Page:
Why 3 and 7? (was Re: patching uucico)

Marc Weinstein mhw at fithp
Fri Jun 7 15:07:57 AEST 1991

>From article <1991Jun3.024220.19047 at netcom.COM>, by gandrews at netcom.COM (Greg Andrews):
> In article <1991Jun2.224048.7111 at ingres.Ingres.COM> rog at Ingres.COM (Roger Taranto) writes:
>>How were the 3 and 7 chosen?  Is there any research on the optimal
>>number of un-ack'ed packets?  Why not raise it to 16 or 32 or ...?
> Certain decisions in the initial design of the protocol determined the
> maximum window size and the default window size, along with the default
> packet length.
> The protocol's design limits the maximum window size to 7.  The default size
> of 3 was probably just the figure that the designers found to be optimal
> for transfer:  Kept the data flowing in a steady stream, and didn't hog the
> system resources too much.

Is it that there isn't sufficient buffer space for more than 7 packets?
Are the buffers malloc'ed, or allocated from pre-malloc'ed space?
I've done some experimentation, and have observed that yes, 7 seems to
provide better throughput than 3, but it seems to be nowhere near enough.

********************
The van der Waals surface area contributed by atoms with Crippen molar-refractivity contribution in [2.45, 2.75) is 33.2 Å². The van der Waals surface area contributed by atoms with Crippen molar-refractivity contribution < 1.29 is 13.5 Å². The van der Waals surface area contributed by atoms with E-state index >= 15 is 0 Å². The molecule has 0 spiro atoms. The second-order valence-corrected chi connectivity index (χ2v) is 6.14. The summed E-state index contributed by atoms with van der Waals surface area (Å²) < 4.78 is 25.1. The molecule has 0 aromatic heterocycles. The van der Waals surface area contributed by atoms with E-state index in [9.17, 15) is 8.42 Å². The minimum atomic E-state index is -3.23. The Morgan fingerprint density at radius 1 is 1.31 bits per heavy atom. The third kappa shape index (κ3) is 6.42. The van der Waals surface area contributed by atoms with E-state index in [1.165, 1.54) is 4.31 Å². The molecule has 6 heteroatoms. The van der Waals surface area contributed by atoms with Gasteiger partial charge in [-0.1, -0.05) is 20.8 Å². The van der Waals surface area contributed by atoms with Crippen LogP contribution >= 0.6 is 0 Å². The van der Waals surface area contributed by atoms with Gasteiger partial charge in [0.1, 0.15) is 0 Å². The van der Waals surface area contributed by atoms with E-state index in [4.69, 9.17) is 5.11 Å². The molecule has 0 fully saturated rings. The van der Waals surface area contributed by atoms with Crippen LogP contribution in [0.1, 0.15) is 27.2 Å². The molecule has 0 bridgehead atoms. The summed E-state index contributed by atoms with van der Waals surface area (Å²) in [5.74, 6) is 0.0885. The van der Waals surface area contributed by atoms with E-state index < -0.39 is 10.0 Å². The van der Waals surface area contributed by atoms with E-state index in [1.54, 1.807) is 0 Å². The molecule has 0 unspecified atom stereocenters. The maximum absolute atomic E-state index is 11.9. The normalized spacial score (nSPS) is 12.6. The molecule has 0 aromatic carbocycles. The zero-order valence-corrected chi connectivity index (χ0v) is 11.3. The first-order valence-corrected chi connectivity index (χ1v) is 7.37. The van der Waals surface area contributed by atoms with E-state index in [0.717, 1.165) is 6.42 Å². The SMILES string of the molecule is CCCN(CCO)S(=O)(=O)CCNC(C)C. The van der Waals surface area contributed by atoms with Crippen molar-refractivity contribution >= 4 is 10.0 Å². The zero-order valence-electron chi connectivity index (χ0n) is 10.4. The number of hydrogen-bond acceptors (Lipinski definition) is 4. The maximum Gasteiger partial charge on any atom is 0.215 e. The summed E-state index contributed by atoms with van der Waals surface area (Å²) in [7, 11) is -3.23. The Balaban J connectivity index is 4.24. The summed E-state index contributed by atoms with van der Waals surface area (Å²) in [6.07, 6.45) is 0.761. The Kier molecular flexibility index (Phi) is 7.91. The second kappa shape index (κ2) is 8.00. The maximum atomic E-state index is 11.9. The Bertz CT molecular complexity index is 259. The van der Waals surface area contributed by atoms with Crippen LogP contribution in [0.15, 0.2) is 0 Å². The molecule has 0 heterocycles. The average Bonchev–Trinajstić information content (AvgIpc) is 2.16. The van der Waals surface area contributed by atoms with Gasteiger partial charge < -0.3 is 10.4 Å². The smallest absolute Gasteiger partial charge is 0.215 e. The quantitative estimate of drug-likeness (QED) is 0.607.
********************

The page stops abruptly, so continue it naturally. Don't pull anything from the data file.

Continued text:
With 9600 baud MNP (with compression), I observed around 500 Bps for
the 3-packet version, and around 830 Bps for the 7-packet version.

At 9600 baud (960 Bps), with 64 byte packets, it takes less than half
a second to hit the limit.  My guess is that even with the 7-packet
window, UUCP is spending almost as much time waiting for acknowledgement
packets as it is sending data.  I can easily envision the recognition
of the incoming packets, calculation of checksums, etc, to take more
than half a second, especially on a heavily loaded system.

If the window size could be increased to 15 or 31, that might be enough
to make the standard 'g' protocol effective at higher baud rates.  Or,
increasing the packet size should help (I think the 'G' protocol does
this?).  We've been forced to use the 'e' protocol to get any kind of
decent throughput.

Marc Weinstein
{simon,royko,tellab5}!linac!fithp!mhw		Elmhurst, IL
-or- {internet host}!linac.fnal.gov!fithp!mhw

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